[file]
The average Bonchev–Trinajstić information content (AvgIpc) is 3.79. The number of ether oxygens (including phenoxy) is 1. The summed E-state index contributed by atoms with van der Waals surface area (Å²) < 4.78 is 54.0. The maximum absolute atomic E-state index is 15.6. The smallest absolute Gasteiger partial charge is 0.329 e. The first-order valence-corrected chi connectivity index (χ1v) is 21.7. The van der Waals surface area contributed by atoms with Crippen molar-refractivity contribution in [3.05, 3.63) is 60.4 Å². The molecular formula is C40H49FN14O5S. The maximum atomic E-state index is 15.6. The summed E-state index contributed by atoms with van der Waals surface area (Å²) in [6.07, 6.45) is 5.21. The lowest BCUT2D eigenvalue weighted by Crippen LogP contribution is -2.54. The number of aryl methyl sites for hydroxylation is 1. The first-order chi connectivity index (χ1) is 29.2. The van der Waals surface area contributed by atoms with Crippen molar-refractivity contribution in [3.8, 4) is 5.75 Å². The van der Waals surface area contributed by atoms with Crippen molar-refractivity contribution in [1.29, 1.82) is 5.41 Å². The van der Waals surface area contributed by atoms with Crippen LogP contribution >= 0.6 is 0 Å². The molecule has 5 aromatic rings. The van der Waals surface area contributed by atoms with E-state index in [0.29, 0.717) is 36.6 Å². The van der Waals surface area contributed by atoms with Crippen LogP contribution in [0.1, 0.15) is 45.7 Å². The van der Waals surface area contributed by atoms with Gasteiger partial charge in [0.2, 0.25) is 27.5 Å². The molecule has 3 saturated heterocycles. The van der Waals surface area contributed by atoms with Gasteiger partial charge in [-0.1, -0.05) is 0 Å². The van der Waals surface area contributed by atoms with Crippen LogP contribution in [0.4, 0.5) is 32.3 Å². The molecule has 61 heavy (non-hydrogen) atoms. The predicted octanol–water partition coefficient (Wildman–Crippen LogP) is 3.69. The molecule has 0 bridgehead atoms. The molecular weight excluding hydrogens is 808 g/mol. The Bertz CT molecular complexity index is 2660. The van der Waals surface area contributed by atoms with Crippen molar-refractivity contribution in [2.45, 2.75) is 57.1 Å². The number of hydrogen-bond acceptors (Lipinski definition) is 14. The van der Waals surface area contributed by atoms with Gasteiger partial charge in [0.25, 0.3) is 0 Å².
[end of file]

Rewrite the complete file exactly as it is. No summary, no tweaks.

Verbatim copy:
The average Bonchev–Trinajstić information content (AvgIpc) is 3.79. The number of ether oxygens (including phenoxy) is 1. The summed E-state index contributed by atoms with van der Waals surface area (Å²) < 4.78 is 54.0. The maximum absolute atomic E-state index is 15.6. The smallest absolute Gasteiger partial charge is 0.329 e. The first-order valence-corrected chi connectivity index (χ1v) is 21.7. The van der Waals surface area contributed by atoms with Crippen molar-refractivity contribution in [3.05, 3.63) is 60.4 Å². The molecular formula is C40H49FN14O5S. The maximum atomic E-state index is 15.6. The summed E-state index contributed by atoms with van der Waals surface area (Å²) in [6.07, 6.45) is 5.21. The lowest BCUT2D eigenvalue weighted by Crippen LogP contribution is -2.54. The number of aryl methyl sites for hydroxylation is 1. The first-order chi connectivity index (χ1) is 29.2. The van der Waals surface area contributed by atoms with Crippen molar-refractivity contribution in [3.8, 4) is 5.75 Å². The van der Waals surface area contributed by atoms with Crippen molar-refractivity contribution in [1.29, 1.82) is 5.41 Å². The van der Waals surface area contributed by atoms with Crippen LogP contribution >= 0.6 is 0 Å². The molecule has 5 aromatic rings. The van der Waals surface area contributed by atoms with E-state index in [0.29, 0.717) is 36.6 Å². The van der Waals surface area contributed by atoms with Crippen LogP contribution in [0.1, 0.15) is 45.7 Å². The van der Waals surface area contributed by atoms with Gasteiger partial charge in [0.2, 0.25) is 27.5 Å². The molecule has 3 saturated heterocycles. The van der Waals surface area contributed by atoms with Gasteiger partial charge in [-0.1, -0.05) is 0 Å². The van der Waals surface area contributed by atoms with Crippen LogP contribution in [0.4, 0.5) is 32.3 Å². The molecule has 61 heavy (non-hydrogen) atoms. The predicted octanol–water partition coefficient (Wildman–Crippen LogP) is 3.69. The molecule has 0 bridgehead atoms. The molecular weight excluding hydrogens is 808 g/mol. The Bertz CT molecular complexity index is 2660. The van der Waals surface area contributed by atoms with Crippen molar-refractivity contribution in [2.45, 2.75) is 57.1 Å². The number of hydrogen-bond acceptors (Lipinski definition) is 14. The van der Waals surface area contributed by atoms with Gasteiger partial charge in [0.25, 0.3) is 0 Å².